Luís wrote:What exactly is the difference between תמונה and צילום? Are they interchangeable?


תמונה just means any 'picture'. צילום specifically means 'photo'. Just like in English, people will use תמונה to mean a photo.
Martin
http://www.hebrew.ecott.ch <= catalogue of resources for learning Modern Hebrew

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how to read numerals

Postby caleteu » 2017-12-12, 18:57

When letters of the alphabet are used as numerals, do you pronounce them as letters or numbers? Is א, for example, "aleph " or "echad"?
thanks!
Caleteu

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Re: how to read numerals

Postby Luís » 2017-12-12, 21:36

I believe you read them as letters. For instance, י׳׳ב would be yod bet. But it's better if a native speaker (or an advanced learner) can confirm it.
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Re: Discussion Group for General Hebrew Questions

Postby Luís » 2017-12-14, 21:16

How exactly are we supposed to decide which spelling to use? Today I came across a word that has four possible spellings: לוין, לוויין, לווין, לויין. The first one is the defective spelling... but how does one choose between the others? :?
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Re: challenge - best free hebrew text translation tools

Postby Drink » 2017-12-18, 18:55

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Re: Discussion Group for General Hebrew Questions

Postby księżycowy » 2017-12-22, 18:25

So, I know that generally speaking, the qamets is pronounced /o/ in a closed syllable. But I'm curious if ה is considered as closing a syllable.

Take for instance the following verb:
שתה - he drank
Would that be shatah, or shatoh? (It's traditionally spelled with two qamets)

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Re: Discussion Group for General Hebrew Questions

Postby Ser » 2017-12-22, 19:15

księżycowy wrote:So, I know that generally speaking, the qamets is pronounced /o/ in a closed syllable. But I'm curious if ה is considered as closing a syllable.

Take for instance the following verb:
שתה - he drank
Would that be shatah, or shatoh? (It's traditionally spelled with two qamets)

I don't know Hebrew but this Wikipedia article suggests it'd be shatah, listing it separately as "qamatz male" (and so does this Wiktionary entry, see the pronunciation section).

What I would like to know is, why is the name of qamatz qatan pronounced as such and not "qaton", if the vowelling is קָמַץ קָטָן? Does -tan not count as a closed syllable?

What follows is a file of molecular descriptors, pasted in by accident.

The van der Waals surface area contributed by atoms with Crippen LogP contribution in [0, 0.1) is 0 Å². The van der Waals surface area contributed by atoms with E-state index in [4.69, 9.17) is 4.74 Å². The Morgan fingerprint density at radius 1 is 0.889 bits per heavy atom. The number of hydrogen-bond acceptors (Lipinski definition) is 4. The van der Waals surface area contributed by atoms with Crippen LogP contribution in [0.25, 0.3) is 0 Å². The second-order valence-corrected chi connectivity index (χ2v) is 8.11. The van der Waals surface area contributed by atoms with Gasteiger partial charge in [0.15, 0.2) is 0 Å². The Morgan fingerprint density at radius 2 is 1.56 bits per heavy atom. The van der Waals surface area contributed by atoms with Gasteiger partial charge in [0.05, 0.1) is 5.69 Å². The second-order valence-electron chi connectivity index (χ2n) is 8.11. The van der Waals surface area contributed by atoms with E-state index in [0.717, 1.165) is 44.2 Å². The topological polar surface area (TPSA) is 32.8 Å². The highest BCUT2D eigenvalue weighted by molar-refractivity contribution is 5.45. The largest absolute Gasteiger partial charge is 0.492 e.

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Re: Discussion Group for General Hebrew Questions

Postby Luís » 2017-12-22, 21:30

Ser wrote:What I would like to know is, why is the name of qamatz qatan pronounced as such and not "qaton", if the vowelling is קָמַץ קָטָן? Does -tan not count as a closed syllable?


Because the definition of a "closed syllable" is different in Hebrew... :P

From Wikipedia:

The qamatz sound of [o], known as Qamatz Qaṭan (Hebrew: קָמַץ קָטָן‬, IPA: [kaˈmats kaˈtan], "small qamatz") occurs in a "closed syllable", i.e. one which ends in a consonant marked with a shwa nakh (zero vowel) or with a dagesh ḥazaq (which indicates that the consonant was pronounced geminated, i.e. doubled);

The qamatz sound of [a], known as Qamatz Gadol (Hebrew: קָמַץ גדול‬ [kaˈmats ɡaˈdol], "big qamatz") occurs in an "open syllable", i.e. any other circumstance: one which ends in a consonant followed by a normal vowel, a consonant at the end of a word and with no vowel marking, or a consonant marked with a shwa na (originally pronounced [ǝ]).


So yeah, according to this definition טָן is definitely an open syllable..
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Re: Discussion Group for General Hebrew Questions

Postby Luís » 2017-12-22, 21:33

księżycowy wrote:So, I know that generally speaking, the qamets is pronounced /o/ in a closed syllable. But I'm curious if ה is considered as closing a syllable.

Take for instance the following verb:
שתה - he drank
Would that be shatah, or shatoh? (It's traditionally spelled with two qamets)


That would be open.

Besides, that's the basic form of a pa'al verb, so by definition it should be XaXaX
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Re: Discussion Group for General Hebrew Questions

Postby księżycowy » 2017-12-22, 21:38

That's what made me ask. It wouldn't make sense to have it be XaXoX generally speaking. Not that every verb follows this pattern in the qal, but still.
Either way, it's spelled with a qamets, so I had to ask to be sure.

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Re: Discussion Group for General Hebrew Questions

Postby Luís » 2017-12-22, 21:46

I thought you didn't care about the damn points anyway :P I certainly don't bother with those subtleties.